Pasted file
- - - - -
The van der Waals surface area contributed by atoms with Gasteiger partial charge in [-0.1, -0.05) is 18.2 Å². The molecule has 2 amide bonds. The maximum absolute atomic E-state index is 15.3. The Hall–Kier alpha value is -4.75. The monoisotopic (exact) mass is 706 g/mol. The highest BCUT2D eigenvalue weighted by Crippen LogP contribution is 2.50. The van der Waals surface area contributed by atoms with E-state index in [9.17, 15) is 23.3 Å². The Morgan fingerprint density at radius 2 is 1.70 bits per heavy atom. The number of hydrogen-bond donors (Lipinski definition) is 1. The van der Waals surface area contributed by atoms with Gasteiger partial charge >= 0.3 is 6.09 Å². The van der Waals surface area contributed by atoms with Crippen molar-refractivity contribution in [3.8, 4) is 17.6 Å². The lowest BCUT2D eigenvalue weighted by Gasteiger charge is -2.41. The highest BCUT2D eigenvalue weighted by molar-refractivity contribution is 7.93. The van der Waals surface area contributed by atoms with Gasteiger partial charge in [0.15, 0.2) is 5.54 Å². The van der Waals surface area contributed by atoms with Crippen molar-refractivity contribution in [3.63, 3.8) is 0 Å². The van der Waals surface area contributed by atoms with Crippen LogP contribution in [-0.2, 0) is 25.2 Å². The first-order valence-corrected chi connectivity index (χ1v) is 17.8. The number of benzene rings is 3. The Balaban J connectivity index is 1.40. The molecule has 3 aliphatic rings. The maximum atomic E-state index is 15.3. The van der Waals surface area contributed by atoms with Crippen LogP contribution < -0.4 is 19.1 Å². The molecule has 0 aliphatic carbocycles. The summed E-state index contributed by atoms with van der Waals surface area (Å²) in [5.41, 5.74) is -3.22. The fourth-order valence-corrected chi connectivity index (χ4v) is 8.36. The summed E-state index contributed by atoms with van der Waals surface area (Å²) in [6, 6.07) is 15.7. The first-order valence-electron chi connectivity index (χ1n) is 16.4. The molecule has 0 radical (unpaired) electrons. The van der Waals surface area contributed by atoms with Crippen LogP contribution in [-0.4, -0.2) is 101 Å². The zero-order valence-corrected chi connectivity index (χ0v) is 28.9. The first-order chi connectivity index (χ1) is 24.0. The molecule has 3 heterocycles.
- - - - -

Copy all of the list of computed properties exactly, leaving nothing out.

The van der Waals surface area contributed by atoms with Gasteiger partial charge in [-0.1, -0.05) is 18.2 Å². The molecule has 2 amide bonds. The maximum absolute atomic E-state index is 15.3. The Hall–Kier alpha value is -4.75. The monoisotopic (exact) mass is 706 g/mol. The highest BCUT2D eigenvalue weighted by Crippen LogP contribution is 2.50. The van der Waals surface area contributed by atoms with E-state index in [9.17, 15) is 23.3 Å². The Morgan fingerprint density at radius 2 is 1.70 bits per heavy atom. The number of hydrogen-bond donors (Lipinski definition) is 1. The van der Waals surface area contributed by atoms with Gasteiger partial charge >= 0.3 is 6.09 Å². The van der Waals surface area contributed by atoms with Crippen molar-refractivity contribution in [3.8, 4) is 17.6 Å². The lowest BCUT2D eigenvalue weighted by Gasteiger charge is -2.41. The highest BCUT2D eigenvalue weighted by molar-refractivity contribution is 7.93. The van der Waals surface area contributed by atoms with Gasteiger partial charge in [0.15, 0.2) is 5.54 Å². The van der Waals surface area contributed by atoms with Crippen molar-refractivity contribution in [3.63, 3.8) is 0 Å². The van der Waals surface area contributed by atoms with Crippen LogP contribution in [-0.2, 0) is 25.2 Å². The first-order valence-corrected chi connectivity index (χ1v) is 17.8. The number of benzene rings is 3. The Balaban J connectivity index is 1.40. The molecule has 3 aliphatic rings. The maximum atomic E-state index is 15.3. The van der Waals surface area contributed by atoms with Crippen LogP contribution < -0.4 is 19.1 Å². The molecule has 0 aliphatic carbocycles. The summed E-state index contributed by atoms with van der Waals surface area (Å²) in [5.41, 5.74) is -3.22. The fourth-order valence-corrected chi connectivity index (χ4v) is 8.36. The summed E-state index contributed by atoms with van der Waals surface area (Å²) in [6, 6.07) is 15.7. The first-order valence-electron chi connectivity index (χ1n) is 16.4. The molecule has 0 radical (unpaired) electrons. The van der Waals surface area contributed by atoms with Crippen LogP contribution in [-0.4, -0.2) is 101 Å². The zero-order valence-corrected chi connectivity index (χ0v) is 28.9. The first-order chi connectivity index (χ1) is 24.0. The molecule has 3 heterocycles.